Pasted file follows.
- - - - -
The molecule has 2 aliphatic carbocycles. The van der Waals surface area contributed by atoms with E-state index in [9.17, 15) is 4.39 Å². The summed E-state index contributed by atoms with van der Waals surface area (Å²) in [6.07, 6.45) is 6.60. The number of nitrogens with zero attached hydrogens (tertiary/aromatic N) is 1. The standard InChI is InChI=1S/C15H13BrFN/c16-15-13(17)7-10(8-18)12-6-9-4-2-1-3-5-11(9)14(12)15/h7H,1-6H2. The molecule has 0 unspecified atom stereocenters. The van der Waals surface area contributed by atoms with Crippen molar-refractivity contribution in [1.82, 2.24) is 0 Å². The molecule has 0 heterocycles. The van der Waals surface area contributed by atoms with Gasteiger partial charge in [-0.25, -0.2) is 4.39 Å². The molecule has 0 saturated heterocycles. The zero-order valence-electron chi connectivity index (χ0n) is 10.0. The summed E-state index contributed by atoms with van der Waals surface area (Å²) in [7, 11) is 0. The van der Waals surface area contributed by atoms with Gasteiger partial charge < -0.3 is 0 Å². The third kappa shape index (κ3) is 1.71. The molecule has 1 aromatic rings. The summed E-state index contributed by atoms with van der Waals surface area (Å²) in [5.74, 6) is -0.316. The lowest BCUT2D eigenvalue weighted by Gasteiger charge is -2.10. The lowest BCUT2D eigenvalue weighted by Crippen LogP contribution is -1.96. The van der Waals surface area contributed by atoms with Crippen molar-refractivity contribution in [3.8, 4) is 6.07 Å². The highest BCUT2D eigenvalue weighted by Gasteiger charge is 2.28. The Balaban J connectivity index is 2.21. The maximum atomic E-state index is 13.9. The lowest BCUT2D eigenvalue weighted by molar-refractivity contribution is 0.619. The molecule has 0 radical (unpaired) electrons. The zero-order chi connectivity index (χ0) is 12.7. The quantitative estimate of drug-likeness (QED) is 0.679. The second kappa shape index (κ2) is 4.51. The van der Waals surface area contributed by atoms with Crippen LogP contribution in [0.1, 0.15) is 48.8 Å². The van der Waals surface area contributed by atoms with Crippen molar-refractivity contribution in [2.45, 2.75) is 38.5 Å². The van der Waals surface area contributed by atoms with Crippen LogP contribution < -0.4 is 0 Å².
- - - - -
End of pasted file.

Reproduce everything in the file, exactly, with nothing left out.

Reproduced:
The molecule has 2 aliphatic carbocycles. The van der Waals surface area contributed by atoms with E-state index in [9.17, 15) is 4.39 Å². The summed E-state index contributed by atoms with van der Waals surface area (Å²) in [6.07, 6.45) is 6.60. The number of nitrogens with zero attached hydrogens (tertiary/aromatic N) is 1. The standard InChI is InChI=1S/C15H13BrFN/c16-15-13(17)7-10(8-18)12-6-9-4-2-1-3-5-11(9)14(12)15/h7H,1-6H2. The molecule has 0 unspecified atom stereocenters. The van der Waals surface area contributed by atoms with Crippen molar-refractivity contribution in [1.82, 2.24) is 0 Å². The molecule has 0 heterocycles. The van der Waals surface area contributed by atoms with Gasteiger partial charge in [-0.25, -0.2) is 4.39 Å². The molecule has 0 saturated heterocycles. The zero-order valence-electron chi connectivity index (χ0n) is 10.0. The summed E-state index contributed by atoms with van der Waals surface area (Å²) in [7, 11) is 0. The van der Waals surface area contributed by atoms with Gasteiger partial charge < -0.3 is 0 Å². The third kappa shape index (κ3) is 1.71. The molecule has 1 aromatic rings. The summed E-state index contributed by atoms with van der Waals surface area (Å²) in [5.74, 6) is -0.316. The lowest BCUT2D eigenvalue weighted by Gasteiger charge is -2.10. The lowest BCUT2D eigenvalue weighted by Crippen LogP contribution is -1.96. The van der Waals surface area contributed by atoms with Crippen molar-refractivity contribution in [3.8, 4) is 6.07 Å². The highest BCUT2D eigenvalue weighted by Gasteiger charge is 2.28. The Balaban J connectivity index is 2.21. The maximum atomic E-state index is 13.9. The lowest BCUT2D eigenvalue weighted by molar-refractivity contribution is 0.619. The molecule has 0 radical (unpaired) electrons. The zero-order chi connectivity index (χ0) is 12.7. The quantitative estimate of drug-likeness (QED) is 0.679. The second kappa shape index (κ2) is 4.51. The van der Waals surface area contributed by atoms with Crippen LogP contribution in [0.1, 0.15) is 48.8 Å². The van der Waals surface area contributed by atoms with Crippen molar-refractivity contribution in [2.45, 2.75) is 38.5 Å². The van der Waals surface area contributed by atoms with Crippen LogP contribution < -0.4 is 0 Å².